A new technique developed to clean up hazardous-waste sites will be used to remove solvent from an important drinking-water well.

Florence Reynolds, water quality and treatment administrator for Salt Lake City's Department of Public Utilities, said Thursday an advanced oxidation treatment method will be used to remove perchloroethylene from the well in the southeastern area of the valley.This is thought to be the first time the process has been used to treat drinking water in the United States.

Perchloroethylene, or PERC, is a colorless, non-flammable liquid used mostly by the dry cleaning industry.

The Environmental Protection Agency considers it a probable human carcinogen and prohibits use of drinking water containing more than 5 parts per billion of PERC.

Sampling by Salt Lake City two years ago detected 1.8 parts per billion of the solvent in the well, and last year the levels rose to about 2.5 parts per billion. While still below EPA's limit, the increase sent city officials in search of treatment alternatives.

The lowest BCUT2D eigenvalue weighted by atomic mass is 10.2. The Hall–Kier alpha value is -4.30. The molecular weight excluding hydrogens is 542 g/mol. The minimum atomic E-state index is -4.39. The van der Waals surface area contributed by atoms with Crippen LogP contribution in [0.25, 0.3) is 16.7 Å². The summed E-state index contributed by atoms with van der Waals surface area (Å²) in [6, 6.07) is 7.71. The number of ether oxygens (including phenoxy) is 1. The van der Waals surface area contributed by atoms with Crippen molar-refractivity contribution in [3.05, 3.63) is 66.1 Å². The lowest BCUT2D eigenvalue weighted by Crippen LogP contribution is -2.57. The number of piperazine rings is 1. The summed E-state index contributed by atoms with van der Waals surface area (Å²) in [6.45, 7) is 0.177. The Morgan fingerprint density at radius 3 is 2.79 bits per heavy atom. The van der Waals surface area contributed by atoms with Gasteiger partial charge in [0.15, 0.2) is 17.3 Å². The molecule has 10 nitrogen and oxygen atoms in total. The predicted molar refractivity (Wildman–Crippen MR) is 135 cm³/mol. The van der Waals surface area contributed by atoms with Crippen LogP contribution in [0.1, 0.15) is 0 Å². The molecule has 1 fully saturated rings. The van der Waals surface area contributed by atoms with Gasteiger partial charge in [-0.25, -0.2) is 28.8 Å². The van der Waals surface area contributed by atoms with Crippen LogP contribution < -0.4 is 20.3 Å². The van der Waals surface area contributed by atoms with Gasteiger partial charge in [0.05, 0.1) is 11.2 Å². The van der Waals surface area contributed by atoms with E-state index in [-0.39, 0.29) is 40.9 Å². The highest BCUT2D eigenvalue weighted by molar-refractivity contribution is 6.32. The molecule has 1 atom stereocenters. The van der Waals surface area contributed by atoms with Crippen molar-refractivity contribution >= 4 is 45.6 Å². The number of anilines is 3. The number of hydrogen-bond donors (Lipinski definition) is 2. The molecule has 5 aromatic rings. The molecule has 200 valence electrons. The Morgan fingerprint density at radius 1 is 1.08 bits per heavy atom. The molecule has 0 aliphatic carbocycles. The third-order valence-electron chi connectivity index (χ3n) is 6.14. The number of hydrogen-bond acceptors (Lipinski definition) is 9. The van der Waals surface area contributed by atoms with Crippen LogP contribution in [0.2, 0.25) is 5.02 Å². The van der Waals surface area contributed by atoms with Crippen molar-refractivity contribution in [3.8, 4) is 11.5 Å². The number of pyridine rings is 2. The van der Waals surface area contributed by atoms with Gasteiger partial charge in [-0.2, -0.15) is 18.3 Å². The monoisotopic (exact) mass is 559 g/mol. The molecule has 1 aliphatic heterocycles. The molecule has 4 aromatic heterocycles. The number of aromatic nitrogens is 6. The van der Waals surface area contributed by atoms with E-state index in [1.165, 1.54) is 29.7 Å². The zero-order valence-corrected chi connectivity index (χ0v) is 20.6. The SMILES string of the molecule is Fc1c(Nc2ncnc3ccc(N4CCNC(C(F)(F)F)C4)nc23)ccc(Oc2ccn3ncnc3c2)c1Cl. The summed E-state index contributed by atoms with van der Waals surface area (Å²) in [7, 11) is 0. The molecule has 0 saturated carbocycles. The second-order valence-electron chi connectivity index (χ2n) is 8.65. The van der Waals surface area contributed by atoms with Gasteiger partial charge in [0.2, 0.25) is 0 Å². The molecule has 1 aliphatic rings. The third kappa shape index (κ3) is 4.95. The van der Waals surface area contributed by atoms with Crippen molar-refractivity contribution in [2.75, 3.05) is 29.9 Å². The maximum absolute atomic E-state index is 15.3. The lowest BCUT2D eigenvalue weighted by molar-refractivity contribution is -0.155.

"We're doing this as a precautionary thing," said Reynolds. "We're not required at this point to treat it, but if we know something is out there it is our policy to take care of it."

Abandoning the well is not an option, she added, because it is the only source of water for that portion of Salt Lake County.

The treatment system will be installed in the building where the well's pumping equipment is located. It will inject small quantities of hydrogen peroxide into the water and then expose it to ultraviolet light. The resulting chemical reaction destroys PERC. Any residual hydrogen peroxide is expected to break down in the pipes.

"It won't impact the taste or odor of the water," Reynolds said.

The equipment is expected to cost about $300,000. Operating expenses are projected at about 20 cents per 1,000 gallons of water.